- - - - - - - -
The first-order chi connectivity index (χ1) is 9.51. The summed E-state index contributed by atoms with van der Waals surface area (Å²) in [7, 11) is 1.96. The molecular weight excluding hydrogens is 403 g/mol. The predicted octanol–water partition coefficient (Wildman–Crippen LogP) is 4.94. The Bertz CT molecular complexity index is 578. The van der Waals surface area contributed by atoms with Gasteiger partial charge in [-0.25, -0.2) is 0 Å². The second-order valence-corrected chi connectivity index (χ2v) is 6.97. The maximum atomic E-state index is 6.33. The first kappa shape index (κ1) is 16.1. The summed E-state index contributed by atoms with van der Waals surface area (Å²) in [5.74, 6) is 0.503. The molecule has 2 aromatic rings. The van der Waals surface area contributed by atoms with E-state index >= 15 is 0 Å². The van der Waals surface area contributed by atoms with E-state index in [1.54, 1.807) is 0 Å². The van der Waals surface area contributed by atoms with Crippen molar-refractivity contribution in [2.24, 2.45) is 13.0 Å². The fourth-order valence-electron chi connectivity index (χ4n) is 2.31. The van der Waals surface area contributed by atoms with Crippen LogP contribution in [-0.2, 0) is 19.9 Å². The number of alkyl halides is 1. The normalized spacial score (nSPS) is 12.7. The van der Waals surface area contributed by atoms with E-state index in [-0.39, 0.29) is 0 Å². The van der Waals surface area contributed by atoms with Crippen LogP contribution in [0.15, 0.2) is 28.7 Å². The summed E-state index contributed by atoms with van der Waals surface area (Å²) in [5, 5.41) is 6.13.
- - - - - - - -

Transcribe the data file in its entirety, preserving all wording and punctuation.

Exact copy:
The first-order chi connectivity index (χ1) is 9.51. The summed E-state index contributed by atoms with van der Waals surface area (Å²) in [7, 11) is 1.96. The molecular weight excluding hydrogens is 403 g/mol. The predicted octanol–water partition coefficient (Wildman–Crippen LogP) is 4.94. The Bertz CT molecular complexity index is 578. The van der Waals surface area contributed by atoms with Gasteiger partial charge in [-0.25, -0.2) is 0 Å². The second-order valence-corrected chi connectivity index (χ2v) is 6.97. The maximum atomic E-state index is 6.33. The first kappa shape index (κ1) is 16.1. The summed E-state index contributed by atoms with van der Waals surface area (Å²) in [5.74, 6) is 0.503. The molecule has 2 aromatic rings. The van der Waals surface area contributed by atoms with E-state index >= 15 is 0 Å². The van der Waals surface area contributed by atoms with E-state index in [1.54, 1.807) is 0 Å². The van der Waals surface area contributed by atoms with Crippen molar-refractivity contribution in [2.24, 2.45) is 13.0 Å². The fourth-order valence-electron chi connectivity index (χ4n) is 2.31. The van der Waals surface area contributed by atoms with Crippen LogP contribution in [-0.2, 0) is 19.9 Å². The number of alkyl halides is 1. The normalized spacial score (nSPS) is 12.7. The van der Waals surface area contributed by atoms with E-state index in [-0.39, 0.29) is 0 Å². The van der Waals surface area contributed by atoms with Crippen LogP contribution in [0.15, 0.2) is 28.7 Å². The summed E-state index contributed by atoms with van der Waals surface area (Å²) in [5, 5.41) is 6.13.